Fidelity’s Dale Nicholls ‘disappointed’ by China market intervention


The Chinese government intervention in stockmarket activity over the past months has been “disappointing”, says Fidelity China Special Situations manager Dale Nicholls, but he continues to see China as a long-term bet.

The fund manager of the £1.1bn investment trust, who has been focusing on China and Asia Pacific for more than 20 years, says government policies and companies’ corporate governance will continue to play a critical role in China as the world’s second biggest economy gradually attempts to open up its market.

Nicholls says: “In China you’ve got to accept that the government plays a big role in the economy so you’ve got to be well aware of government policies and how those are changing. Also, corporate governance generally is challenging in China as well as other emerging markets. Systems are not that developed and are in a nascent stage.

“Many companies have not been around for so long, so that is a risk you need to be factoring in when you look at any individual company because you want that extra level of valuation support.”

The Chinese government has introduced a number of measures aimed at stabilising the A-share market, starting with the People’s Bank of China cutting interest rates and the reserve requirement ratio.

This was followed by the suspension of IPOs, the injection of liquidity into the China Securities Finance Corporation to help support the market, and the creation of a ‘stabilisation fund’ by onshore brokers which collected 120bn yuan (£12bn). In addition, the government has banned major shareholders from selling their own shares.

Also, during the summer, only a couple of weeks after devaluing its currency, the PBC cut again its main interest rate by 0.25 percentage points for the fifth time in a row in an attempt to boost the economy.

Nicholls says: “In the last few months the level of intervention of the government we’ve seen in the market has been disappointing because I think the mid-term story for China is about opening up and liberalising the markets and yet we’ve seen a pretty heavy-handed reaction, which has been a backward step.”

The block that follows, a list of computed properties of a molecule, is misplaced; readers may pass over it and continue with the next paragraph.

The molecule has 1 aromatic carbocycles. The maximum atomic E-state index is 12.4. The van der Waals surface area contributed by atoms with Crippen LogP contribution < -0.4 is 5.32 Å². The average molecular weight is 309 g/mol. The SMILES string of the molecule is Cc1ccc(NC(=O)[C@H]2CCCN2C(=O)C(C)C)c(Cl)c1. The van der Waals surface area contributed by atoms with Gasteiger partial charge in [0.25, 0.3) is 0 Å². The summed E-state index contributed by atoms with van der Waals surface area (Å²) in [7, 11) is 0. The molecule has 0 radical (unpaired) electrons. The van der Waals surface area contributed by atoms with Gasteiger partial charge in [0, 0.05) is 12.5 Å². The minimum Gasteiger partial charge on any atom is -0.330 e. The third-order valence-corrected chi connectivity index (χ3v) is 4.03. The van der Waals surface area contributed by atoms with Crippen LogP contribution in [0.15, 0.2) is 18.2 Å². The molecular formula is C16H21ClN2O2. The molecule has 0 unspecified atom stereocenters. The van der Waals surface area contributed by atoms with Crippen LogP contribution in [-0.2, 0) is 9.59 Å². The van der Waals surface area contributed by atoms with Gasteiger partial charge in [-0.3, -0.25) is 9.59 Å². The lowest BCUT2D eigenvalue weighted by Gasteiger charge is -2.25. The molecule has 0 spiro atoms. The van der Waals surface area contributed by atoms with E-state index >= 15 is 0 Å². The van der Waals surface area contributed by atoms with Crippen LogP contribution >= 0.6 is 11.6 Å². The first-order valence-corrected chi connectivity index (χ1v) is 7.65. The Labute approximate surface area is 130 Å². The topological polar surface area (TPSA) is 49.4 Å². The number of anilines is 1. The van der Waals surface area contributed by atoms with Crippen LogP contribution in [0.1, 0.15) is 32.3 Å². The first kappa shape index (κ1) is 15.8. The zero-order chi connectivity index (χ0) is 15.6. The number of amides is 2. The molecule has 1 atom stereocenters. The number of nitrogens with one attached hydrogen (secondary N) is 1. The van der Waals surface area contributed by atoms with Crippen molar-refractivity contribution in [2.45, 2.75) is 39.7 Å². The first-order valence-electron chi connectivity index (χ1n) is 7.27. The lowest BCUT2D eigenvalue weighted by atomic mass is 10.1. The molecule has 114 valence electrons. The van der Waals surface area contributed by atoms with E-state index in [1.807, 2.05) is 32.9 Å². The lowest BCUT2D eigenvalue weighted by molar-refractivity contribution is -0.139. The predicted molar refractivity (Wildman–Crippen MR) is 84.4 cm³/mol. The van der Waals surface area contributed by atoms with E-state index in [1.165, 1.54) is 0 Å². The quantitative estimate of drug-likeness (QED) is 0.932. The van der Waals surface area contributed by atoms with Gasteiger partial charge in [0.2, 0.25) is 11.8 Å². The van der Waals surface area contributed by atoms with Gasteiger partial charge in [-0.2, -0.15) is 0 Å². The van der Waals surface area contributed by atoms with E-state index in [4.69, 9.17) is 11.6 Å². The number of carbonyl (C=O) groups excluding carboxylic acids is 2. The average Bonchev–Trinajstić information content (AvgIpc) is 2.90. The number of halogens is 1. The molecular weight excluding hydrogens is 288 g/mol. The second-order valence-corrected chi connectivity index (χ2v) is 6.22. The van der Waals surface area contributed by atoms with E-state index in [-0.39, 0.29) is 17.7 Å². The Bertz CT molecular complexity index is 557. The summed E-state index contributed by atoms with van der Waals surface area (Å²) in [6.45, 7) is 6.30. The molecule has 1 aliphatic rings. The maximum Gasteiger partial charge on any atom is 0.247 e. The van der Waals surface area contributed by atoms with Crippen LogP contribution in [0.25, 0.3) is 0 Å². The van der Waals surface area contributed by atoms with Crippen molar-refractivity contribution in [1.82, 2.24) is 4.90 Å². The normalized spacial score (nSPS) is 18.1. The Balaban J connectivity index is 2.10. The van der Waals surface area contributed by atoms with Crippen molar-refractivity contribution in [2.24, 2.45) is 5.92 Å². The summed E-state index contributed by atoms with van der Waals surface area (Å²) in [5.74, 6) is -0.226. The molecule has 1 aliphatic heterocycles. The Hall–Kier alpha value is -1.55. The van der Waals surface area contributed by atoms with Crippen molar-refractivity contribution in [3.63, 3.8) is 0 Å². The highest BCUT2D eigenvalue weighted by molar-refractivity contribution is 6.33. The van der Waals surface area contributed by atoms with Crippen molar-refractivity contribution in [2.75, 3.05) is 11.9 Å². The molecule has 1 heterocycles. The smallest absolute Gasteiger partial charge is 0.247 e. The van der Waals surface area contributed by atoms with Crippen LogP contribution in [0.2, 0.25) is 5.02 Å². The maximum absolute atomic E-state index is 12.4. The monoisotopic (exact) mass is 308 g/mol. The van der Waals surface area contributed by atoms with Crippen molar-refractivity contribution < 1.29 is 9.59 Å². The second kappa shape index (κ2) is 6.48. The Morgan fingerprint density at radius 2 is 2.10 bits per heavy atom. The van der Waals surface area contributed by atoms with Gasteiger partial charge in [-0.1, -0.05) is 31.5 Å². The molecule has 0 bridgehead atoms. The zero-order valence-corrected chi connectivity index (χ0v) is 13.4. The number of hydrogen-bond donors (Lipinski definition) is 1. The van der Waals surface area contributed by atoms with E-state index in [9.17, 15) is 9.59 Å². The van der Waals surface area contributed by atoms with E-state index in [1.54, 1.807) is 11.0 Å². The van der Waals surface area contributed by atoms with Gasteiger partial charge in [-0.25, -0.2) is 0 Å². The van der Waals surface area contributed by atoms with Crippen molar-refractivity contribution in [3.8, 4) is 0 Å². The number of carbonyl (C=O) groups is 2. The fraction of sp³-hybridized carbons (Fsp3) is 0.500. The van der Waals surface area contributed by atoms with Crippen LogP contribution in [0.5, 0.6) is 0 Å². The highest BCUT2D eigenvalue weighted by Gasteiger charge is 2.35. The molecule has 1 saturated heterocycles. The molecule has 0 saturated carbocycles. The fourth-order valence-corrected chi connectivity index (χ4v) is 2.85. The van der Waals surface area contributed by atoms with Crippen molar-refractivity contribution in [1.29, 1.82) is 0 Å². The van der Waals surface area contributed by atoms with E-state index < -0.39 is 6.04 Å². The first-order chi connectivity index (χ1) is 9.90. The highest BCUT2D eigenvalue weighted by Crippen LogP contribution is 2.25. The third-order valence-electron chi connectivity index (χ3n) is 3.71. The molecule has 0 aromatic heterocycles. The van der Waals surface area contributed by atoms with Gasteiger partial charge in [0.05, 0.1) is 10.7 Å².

Following the falls in the market, Nicholls says from a valuation perspective in China “things are pretty compelling”.

He says: “There is a great deal of fear out there that is getting reflected in valuations, which are closer to their historical low. As a stock picker, that sort of environment with a lot of value and a lot of negative sentiment is generally a good environment. I’m more positive versus six months ago.”

The fund manager says the “real opportunity” in China is about consumption as well as new developments on the increasing internet usage in the retail space where he believes China is ahead of the US and is moving “very fast”.

He says: “So much of the consumption story is going to happen naturally and that goes across goods and services. It is just a natural development of the middle class.

“The trend of things moving online is happening globally but you can argue it is happening faster in China. If you look at e-commerce penetration, it has already gone beyond the US.”

Nicholls mentions giant online retailer Alibaba as the biggest player but also fast-growing online retailers such as Jingdong Mall and BysoftChina.

The other area of interest for the fund manager is healthcare.

He says: “The healthcare sector needs to catch up in terms of social-enabling companies and the health insurance industry. These are themes which are going to increase.”

A potential link between the London and Chinese stockmarkets, as recently spoken about by George Osborne, could give a further boost to Chinese markets and is “a step in the right direction in the very long term”, says Nicholls.

He says: “[A link with London] is what the local Chinese market needs as it is still a very retail-driven market. Just look at how markets have developed in other countries over time, such as Japan and Korea. With foreigners coming into the market I think it is generally something that is positive in the long term.”